Chicago-based United Airlines last week shared footage of a photoshoot in the sky, showcasing one of its Boeing 737 MAX aircraft. The video, posted on its social media channels, has more than 130,000 views on Twitter.
The airline shared behind-the-scenes details about the process of an aerial photoshoot. A talented crew onboard a chase plane about 100 feet away was responsible for photographing N27266, United’s 737 MAX 8, which is just over a year old.
The photoshoot appears to originate from Los Angeles International Airport (LAX), with United test pilots walking up to the aircraft. The chase plane, N562TM, is a specially-equipped Embraer Phenom 300 with a control and stabilization system that is compatible with high-end digital cinema cameras.
Photos and videos show the 737 flying above land, water, and final approach as it returned to LAX at the end of the shoot. According to United, only a handful of pilots worldwide can fly the specific flight.
How do they do it?
When United revealed its new livery in 2019, the airline shared a similar behind-the-scenes video of N37267, a Boeing 737-800 being photographed. During that photoshoot, the aircraft and chase plane took off from different airports and met at an altitude of 17,000 feet.
On average, chase planes fly around 100 feet adjacent to or above the photographed aircraft, but they can fly closer to get a better shot in some cases. In 2019, the chase plane crews flew as close as 10-20 feet from N37267. Test pilots also need formation flying experience to conduct these types of flights.
Chase Plane Cinematographer Roger Tonry spoke about coordinating the air-to-air photos.
“We have to pick a point on the map, pick an altitude for us, pick an altitude for them, and a time. They’ll arrive two thousand feet above us, ideally at the same time, we see each other and we join up.”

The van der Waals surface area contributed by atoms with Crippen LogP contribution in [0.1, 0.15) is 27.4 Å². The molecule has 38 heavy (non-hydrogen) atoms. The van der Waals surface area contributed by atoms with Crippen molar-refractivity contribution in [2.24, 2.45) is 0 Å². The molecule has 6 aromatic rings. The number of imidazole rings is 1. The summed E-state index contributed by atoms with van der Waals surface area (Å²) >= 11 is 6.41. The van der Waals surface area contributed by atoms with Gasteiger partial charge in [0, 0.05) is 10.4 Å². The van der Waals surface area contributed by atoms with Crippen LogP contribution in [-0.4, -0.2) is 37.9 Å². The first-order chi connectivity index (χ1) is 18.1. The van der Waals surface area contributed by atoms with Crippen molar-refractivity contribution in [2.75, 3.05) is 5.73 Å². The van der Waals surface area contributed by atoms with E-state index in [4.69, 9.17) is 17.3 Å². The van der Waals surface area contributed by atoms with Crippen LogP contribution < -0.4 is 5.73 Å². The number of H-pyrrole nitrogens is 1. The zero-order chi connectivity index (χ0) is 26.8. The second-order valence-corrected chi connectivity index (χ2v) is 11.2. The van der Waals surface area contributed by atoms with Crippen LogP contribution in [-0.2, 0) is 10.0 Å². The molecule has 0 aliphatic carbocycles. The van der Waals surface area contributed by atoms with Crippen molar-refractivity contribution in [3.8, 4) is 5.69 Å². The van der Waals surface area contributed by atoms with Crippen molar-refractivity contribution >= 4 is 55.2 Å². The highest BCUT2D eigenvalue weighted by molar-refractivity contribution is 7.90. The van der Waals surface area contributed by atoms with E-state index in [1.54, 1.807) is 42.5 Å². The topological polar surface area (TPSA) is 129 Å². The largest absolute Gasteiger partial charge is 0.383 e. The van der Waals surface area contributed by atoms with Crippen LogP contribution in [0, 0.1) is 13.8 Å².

Photo: Vincenzo Pace | Simple Flying.
The chase plane pilot
For United’s most recent photoshoot in the sky, Kevin LaRosa was in command of N562TM. As an aerial coordinator and stunt pilot, he said the jet was also previously used for aerial filming for the production of “Top Gun: Maverick.”
LaRosa started his career in the film industry working with his father, who was an aerial coordinator and stunt pilot. Following his father’s path, he started working towards becoming a pilot but continued to work in film. He became a full-time stunt pilot when he reached about 5,500 flight hours.
“And I remember telling my dad, I think I’m ready…I’m out of vacation days, out of sick time, the movie stuff is getting busy and now I have this, and for the first time, I really feel ready,” LaRosa said in episode 121 of The Simple Flying Podcast. “And I made the leap of faith to become an independent contractor for the film studios.”
From that point on, LaRosa started to book jobs.
“I was getting hired by the studios to either run movies full program, start to finish, example being Top Gun: Maverick, or sometimes like yesterday, just go out with an airplane and do some stunt flying for the day,” he said.
- IATA/ICAO Code:
- Airline Type:
- Full Service Carrier
- Chicago O’Hare International Airport, Denver International Airport, Guam International Airport, Houston George Bush Intercontinental Airport, Los Angeles International Airport, Newark Liberty International Airport, San Francisco International Airport, Washington Dulles International Airport
- Year Founded:
- Star Alliance
- Scott Kirby
- United States